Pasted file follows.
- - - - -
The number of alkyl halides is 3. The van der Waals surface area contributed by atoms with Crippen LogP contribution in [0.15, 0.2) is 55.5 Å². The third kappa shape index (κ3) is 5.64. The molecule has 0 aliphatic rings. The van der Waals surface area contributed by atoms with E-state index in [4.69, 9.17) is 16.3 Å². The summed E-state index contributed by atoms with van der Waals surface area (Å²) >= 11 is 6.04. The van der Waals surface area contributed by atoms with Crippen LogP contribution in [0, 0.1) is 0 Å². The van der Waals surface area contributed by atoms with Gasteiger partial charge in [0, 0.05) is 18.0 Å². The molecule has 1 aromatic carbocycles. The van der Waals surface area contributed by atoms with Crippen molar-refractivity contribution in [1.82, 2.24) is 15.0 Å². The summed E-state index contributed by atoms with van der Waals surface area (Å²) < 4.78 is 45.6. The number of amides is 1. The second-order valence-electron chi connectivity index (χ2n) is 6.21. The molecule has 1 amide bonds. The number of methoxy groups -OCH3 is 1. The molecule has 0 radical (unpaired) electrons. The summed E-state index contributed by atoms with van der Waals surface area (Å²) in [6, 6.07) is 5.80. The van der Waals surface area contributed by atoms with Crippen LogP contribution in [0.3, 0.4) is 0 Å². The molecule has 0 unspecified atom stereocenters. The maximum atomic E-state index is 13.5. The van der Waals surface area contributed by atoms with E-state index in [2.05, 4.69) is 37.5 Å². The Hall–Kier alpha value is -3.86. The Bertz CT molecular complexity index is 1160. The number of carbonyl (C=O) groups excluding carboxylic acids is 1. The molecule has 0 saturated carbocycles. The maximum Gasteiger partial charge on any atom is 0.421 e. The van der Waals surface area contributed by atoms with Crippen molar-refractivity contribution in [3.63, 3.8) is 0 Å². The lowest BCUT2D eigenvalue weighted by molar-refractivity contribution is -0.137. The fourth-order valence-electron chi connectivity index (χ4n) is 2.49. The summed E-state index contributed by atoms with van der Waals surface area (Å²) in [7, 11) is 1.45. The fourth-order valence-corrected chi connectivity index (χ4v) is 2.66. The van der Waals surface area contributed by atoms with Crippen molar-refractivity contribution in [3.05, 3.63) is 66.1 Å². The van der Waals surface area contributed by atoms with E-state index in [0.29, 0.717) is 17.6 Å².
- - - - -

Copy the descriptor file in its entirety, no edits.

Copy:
The number of alkyl halides is 3. The van der Waals surface area contributed by atoms with Crippen LogP contribution in [0.15, 0.2) is 55.5 Å². The third kappa shape index (κ3) is 5.64. The molecule has 0 aliphatic rings. The van der Waals surface area contributed by atoms with E-state index in [4.69, 9.17) is 16.3 Å². The summed E-state index contributed by atoms with van der Waals surface area (Å²) >= 11 is 6.04. The van der Waals surface area contributed by atoms with Crippen LogP contribution in [0, 0.1) is 0 Å². The van der Waals surface area contributed by atoms with Gasteiger partial charge in [0, 0.05) is 18.0 Å². The molecule has 1 aromatic carbocycles. The van der Waals surface area contributed by atoms with Crippen molar-refractivity contribution in [1.82, 2.24) is 15.0 Å². The summed E-state index contributed by atoms with van der Waals surface area (Å²) < 4.78 is 45.6. The number of amides is 1. The second-order valence-electron chi connectivity index (χ2n) is 6.21. The molecule has 1 amide bonds. The number of methoxy groups -OCH3 is 1. The molecule has 0 radical (unpaired) electrons. The summed E-state index contributed by atoms with van der Waals surface area (Å²) in [6, 6.07) is 5.80. The van der Waals surface area contributed by atoms with Crippen LogP contribution in [0.3, 0.4) is 0 Å². The molecule has 0 unspecified atom stereocenters. The maximum atomic E-state index is 13.5. The van der Waals surface area contributed by atoms with E-state index in [2.05, 4.69) is 37.5 Å². The Hall–Kier alpha value is -3.86. The Bertz CT molecular complexity index is 1160. The number of carbonyl (C=O) groups excluding carboxylic acids is 1. The molecule has 0 saturated carbocycles. The maximum Gasteiger partial charge on any atom is 0.421 e. The van der Waals surface area contributed by atoms with Crippen molar-refractivity contribution in [3.63, 3.8) is 0 Å². The lowest BCUT2D eigenvalue weighted by molar-refractivity contribution is -0.137. The fourth-order valence-electron chi connectivity index (χ4n) is 2.49. The summed E-state index contributed by atoms with van der Waals surface area (Å²) in [7, 11) is 1.45. The fourth-order valence-corrected chi connectivity index (χ4v) is 2.66. The van der Waals surface area contributed by atoms with Crippen molar-refractivity contribution in [3.05, 3.63) is 66.1 Å². The van der Waals surface area contributed by atoms with E-state index in [0.29, 0.717) is 17.6 Å².